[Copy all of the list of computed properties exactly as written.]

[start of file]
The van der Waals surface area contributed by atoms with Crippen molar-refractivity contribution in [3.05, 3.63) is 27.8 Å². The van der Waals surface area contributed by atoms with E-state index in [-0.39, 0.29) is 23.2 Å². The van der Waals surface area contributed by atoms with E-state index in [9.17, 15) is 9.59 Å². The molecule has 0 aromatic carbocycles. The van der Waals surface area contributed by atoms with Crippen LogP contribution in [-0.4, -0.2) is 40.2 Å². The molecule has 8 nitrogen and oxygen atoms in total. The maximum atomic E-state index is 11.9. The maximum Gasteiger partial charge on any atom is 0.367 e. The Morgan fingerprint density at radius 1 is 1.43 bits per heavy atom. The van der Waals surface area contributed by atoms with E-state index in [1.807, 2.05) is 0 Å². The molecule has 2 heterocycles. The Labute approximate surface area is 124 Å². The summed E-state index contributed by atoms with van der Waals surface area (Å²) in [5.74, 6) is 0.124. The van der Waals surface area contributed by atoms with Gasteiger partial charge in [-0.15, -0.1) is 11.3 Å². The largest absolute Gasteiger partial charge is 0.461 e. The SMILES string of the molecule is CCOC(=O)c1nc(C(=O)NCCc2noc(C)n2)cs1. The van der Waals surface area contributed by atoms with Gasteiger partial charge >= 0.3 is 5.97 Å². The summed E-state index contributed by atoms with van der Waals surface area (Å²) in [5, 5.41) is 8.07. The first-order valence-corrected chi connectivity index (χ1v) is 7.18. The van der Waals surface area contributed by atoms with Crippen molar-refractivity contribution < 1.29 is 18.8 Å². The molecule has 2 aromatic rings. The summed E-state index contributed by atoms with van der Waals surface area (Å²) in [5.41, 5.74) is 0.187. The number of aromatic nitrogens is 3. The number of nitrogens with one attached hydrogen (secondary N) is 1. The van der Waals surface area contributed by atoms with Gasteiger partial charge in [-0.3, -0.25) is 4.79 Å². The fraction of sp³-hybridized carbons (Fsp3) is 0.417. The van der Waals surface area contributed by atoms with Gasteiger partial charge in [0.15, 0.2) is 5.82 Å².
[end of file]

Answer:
The van der Waals surface area contributed by atoms with Crippen molar-refractivity contribution in [3.05, 3.63) is 27.8 Å². The van der Waals surface area contributed by atoms with E-state index in [-0.39, 0.29) is 23.2 Å². The van der Waals surface area contributed by atoms with E-state index in [9.17, 15) is 9.59 Å². The molecule has 0 aromatic carbocycles. The van der Waals surface area contributed by atoms with Crippen LogP contribution in [-0.4, -0.2) is 40.2 Å². The molecule has 8 nitrogen and oxygen atoms in total. The maximum atomic E-state index is 11.9. The maximum Gasteiger partial charge on any atom is 0.367 e. The Morgan fingerprint density at radius 1 is 1.43 bits per heavy atom. The van der Waals surface area contributed by atoms with E-state index in [1.807, 2.05) is 0 Å². The molecule has 2 heterocycles. The Labute approximate surface area is 124 Å². The summed E-state index contributed by atoms with van der Waals surface area (Å²) in [5.74, 6) is 0.124. The van der Waals surface area contributed by atoms with Gasteiger partial charge in [-0.15, -0.1) is 11.3 Å². The largest absolute Gasteiger partial charge is 0.461 e. The SMILES string of the molecule is CCOC(=O)c1nc(C(=O)NCCc2noc(C)n2)cs1. The van der Waals surface area contributed by atoms with Gasteiger partial charge >= 0.3 is 5.97 Å². The summed E-state index contributed by atoms with van der Waals surface area (Å²) in [5, 5.41) is 8.07. The first-order valence-corrected chi connectivity index (χ1v) is 7.18. The van der Waals surface area contributed by atoms with Crippen molar-refractivity contribution < 1.29 is 18.8 Å². The molecule has 2 aromatic rings. The summed E-state index contributed by atoms with van der Waals surface area (Å²) in [5.41, 5.74) is 0.187. The number of aromatic nitrogens is 3. The number of nitrogens with one attached hydrogen (secondary N) is 1. The van der Waals surface area contributed by atoms with Gasteiger partial charge in [-0.3, -0.25) is 4.79 Å². The fraction of sp³-hybridized carbons (Fsp3) is 0.417. The van der Waals surface area contributed by atoms with Gasteiger partial charge in [0.15, 0.2) is 5.82 Å².